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Trend and risk factors of low birth weight and macrosomia in south China, 2005-2017: A retrospective observational study

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Rao, J, Fan, D, Wu, S, Lin, D, Zhang, H, Ye, S, Luo, X, Wang, L, Yang, J, Pang, M, Zhang, J, Xia, Q, Yang, X, Wang, W, Fu, Y, Liu, Y, Guo, X and Liu, Z 2018 , 'Trend and risk factors of low birth weight and macrosomia in south China, 2005-2017: A retrospective observational study' , Scientific Reports, vol. 8, no. 1 , pp. 1-8 , doi: 10.1038/s41598-018-21771-6.

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Abstract

The percentages of low birth weight (LBW) increased from 7.7% in 2005 to 11.3% in 2011 and declined to 8.1% in 2017. For very low birth weight (VLBW) individuals, the proportion declined -1.0% annually, from 2.5% in 2005 to 1.4% in 2017. Among moderately low birth weight (MLBW) individuals, the proportion first increased 12.8% annually, from 5.0% in 2005 to 9.3% in 2011, and then declined -3.8% annually, from 9.4% in 2011 to 7.0% in 2017. The percentages of macrosomia monotone decreased from 4.0% in 2005 to 2.5% in 2017, an annual decline of -4.0%. Multiple regression analyses showed that boys, maternal age, hypertensive disorders complicating pregnancy (HDCP), and diabetes were significant risk factors for LBW. Boys, maternal age, gestational age, HDCP, diabetes, and maternal BMI were significant risk factors for macrosomia. Although the relevant figures declined slightly in our study, it is likely that LBW and macrosomia will remain a major public health issue over the next few years in China. More research aimed at control and prevention of these risk factors for LBW and macrosomia and their detrimental outcome in the mother and perinatal child should be performed in China.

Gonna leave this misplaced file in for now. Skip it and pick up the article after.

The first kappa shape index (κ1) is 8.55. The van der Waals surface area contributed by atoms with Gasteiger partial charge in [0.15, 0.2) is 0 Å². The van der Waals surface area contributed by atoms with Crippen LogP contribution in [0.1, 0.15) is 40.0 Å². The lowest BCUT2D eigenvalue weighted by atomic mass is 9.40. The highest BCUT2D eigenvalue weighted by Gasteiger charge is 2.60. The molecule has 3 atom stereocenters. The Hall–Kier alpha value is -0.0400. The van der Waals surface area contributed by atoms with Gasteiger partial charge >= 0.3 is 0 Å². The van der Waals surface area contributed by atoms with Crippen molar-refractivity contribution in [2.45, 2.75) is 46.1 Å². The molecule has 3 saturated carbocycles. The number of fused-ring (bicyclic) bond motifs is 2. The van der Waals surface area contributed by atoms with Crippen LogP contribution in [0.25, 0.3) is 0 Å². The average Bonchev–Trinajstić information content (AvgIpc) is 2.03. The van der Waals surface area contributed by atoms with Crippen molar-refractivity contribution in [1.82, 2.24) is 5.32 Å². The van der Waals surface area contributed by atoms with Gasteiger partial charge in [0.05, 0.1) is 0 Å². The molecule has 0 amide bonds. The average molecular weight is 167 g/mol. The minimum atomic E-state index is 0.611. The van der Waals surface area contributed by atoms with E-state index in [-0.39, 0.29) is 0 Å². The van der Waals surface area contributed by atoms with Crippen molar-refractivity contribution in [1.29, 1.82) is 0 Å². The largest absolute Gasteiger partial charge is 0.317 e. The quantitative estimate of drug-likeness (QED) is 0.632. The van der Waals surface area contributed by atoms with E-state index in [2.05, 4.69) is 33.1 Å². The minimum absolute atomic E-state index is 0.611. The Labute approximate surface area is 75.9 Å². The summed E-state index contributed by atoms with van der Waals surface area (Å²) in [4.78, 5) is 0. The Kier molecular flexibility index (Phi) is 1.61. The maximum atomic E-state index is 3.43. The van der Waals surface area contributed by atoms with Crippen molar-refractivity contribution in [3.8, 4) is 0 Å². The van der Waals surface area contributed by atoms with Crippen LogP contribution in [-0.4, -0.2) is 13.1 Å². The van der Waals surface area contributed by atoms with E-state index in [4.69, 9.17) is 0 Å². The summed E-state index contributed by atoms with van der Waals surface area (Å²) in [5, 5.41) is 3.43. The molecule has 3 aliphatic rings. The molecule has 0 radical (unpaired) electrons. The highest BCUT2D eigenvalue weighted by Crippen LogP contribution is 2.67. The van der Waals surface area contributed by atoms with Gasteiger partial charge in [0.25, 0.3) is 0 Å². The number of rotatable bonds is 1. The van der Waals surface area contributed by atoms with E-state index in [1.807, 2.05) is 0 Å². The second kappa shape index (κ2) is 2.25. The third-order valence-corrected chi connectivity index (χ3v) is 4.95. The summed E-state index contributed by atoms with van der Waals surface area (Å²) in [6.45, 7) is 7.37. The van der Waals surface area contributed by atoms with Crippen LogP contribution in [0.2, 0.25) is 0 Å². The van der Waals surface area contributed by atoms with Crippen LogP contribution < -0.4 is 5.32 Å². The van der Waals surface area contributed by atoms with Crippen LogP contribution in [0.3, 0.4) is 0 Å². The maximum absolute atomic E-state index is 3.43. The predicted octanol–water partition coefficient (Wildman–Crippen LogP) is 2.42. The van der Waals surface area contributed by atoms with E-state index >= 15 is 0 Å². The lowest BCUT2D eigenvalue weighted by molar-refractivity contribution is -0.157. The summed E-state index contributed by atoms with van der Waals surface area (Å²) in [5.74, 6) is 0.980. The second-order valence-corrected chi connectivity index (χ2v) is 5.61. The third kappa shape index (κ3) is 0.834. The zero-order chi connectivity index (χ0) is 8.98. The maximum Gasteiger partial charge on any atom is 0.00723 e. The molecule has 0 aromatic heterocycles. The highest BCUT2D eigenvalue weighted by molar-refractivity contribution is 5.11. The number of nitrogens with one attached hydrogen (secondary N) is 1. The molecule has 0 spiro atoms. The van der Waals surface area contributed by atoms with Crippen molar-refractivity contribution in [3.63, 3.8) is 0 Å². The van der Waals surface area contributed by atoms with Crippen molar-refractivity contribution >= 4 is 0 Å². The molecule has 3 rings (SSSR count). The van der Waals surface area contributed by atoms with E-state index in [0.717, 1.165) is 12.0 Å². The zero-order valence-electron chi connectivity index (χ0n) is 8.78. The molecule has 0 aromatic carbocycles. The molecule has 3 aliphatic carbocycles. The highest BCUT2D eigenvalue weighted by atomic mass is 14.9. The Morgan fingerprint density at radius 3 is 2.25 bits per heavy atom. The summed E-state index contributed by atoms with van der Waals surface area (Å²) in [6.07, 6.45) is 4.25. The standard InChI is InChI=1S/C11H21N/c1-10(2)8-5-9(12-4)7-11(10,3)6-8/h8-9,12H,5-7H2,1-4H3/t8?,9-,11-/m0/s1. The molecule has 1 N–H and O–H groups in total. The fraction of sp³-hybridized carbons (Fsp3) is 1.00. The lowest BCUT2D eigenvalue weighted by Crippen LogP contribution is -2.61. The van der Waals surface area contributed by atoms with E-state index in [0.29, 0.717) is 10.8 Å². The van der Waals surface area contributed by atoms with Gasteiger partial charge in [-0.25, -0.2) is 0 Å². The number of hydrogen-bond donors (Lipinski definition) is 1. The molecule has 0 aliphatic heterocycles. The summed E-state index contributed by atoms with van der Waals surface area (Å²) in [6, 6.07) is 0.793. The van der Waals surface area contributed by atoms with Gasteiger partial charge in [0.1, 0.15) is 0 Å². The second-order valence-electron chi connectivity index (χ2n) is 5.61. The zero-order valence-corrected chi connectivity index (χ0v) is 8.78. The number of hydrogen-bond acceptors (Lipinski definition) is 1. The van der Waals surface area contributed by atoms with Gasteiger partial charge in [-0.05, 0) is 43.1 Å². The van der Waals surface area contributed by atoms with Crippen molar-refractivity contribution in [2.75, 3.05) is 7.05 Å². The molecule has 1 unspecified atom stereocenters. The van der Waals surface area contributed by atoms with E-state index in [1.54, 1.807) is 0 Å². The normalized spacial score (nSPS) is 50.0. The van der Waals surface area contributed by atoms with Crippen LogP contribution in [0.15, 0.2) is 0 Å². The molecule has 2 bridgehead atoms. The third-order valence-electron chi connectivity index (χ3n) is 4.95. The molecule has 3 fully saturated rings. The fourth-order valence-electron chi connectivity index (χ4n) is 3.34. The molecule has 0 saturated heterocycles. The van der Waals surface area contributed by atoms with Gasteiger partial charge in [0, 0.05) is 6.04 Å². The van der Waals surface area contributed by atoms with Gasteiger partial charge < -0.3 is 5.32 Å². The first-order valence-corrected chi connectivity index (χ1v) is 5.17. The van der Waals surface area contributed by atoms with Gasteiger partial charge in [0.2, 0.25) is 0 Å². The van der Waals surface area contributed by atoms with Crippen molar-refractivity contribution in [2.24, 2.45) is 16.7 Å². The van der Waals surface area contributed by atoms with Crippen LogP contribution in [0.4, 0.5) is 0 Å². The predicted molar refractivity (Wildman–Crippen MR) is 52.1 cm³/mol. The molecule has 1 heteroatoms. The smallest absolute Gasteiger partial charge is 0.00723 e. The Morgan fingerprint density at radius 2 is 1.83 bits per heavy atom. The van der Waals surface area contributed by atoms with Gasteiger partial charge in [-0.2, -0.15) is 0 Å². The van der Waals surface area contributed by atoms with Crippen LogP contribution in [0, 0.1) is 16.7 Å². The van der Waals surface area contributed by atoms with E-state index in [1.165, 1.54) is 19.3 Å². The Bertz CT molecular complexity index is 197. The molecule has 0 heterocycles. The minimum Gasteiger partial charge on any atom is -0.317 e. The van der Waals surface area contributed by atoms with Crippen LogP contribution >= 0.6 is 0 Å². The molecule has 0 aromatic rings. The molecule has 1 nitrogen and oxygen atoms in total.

Item Type: Article
Authors/Creators:Rao, J and Fan, D and Wu, S and Lin, D and Zhang, H and Ye, S and Luo, X and Wang, L and Yang, J and Pang, M and Zhang, J and Xia, Q and Yang, X and Wang, W and Fu, Y and Liu, Y and Guo, X and Liu, Z
Journal or Publication Title: Scientific Reports
Publisher: Nature Publishing Group
ISSN: 2045-2322
DOI / ID Number: 10.1038/s41598-018-21771-6
Copyright Information:

© 2018 The Authors. Licensed under Creative Commons Attribution 4.0 International (CC BY 4.0) https://creativecommons.org/licenses/by/4.0/

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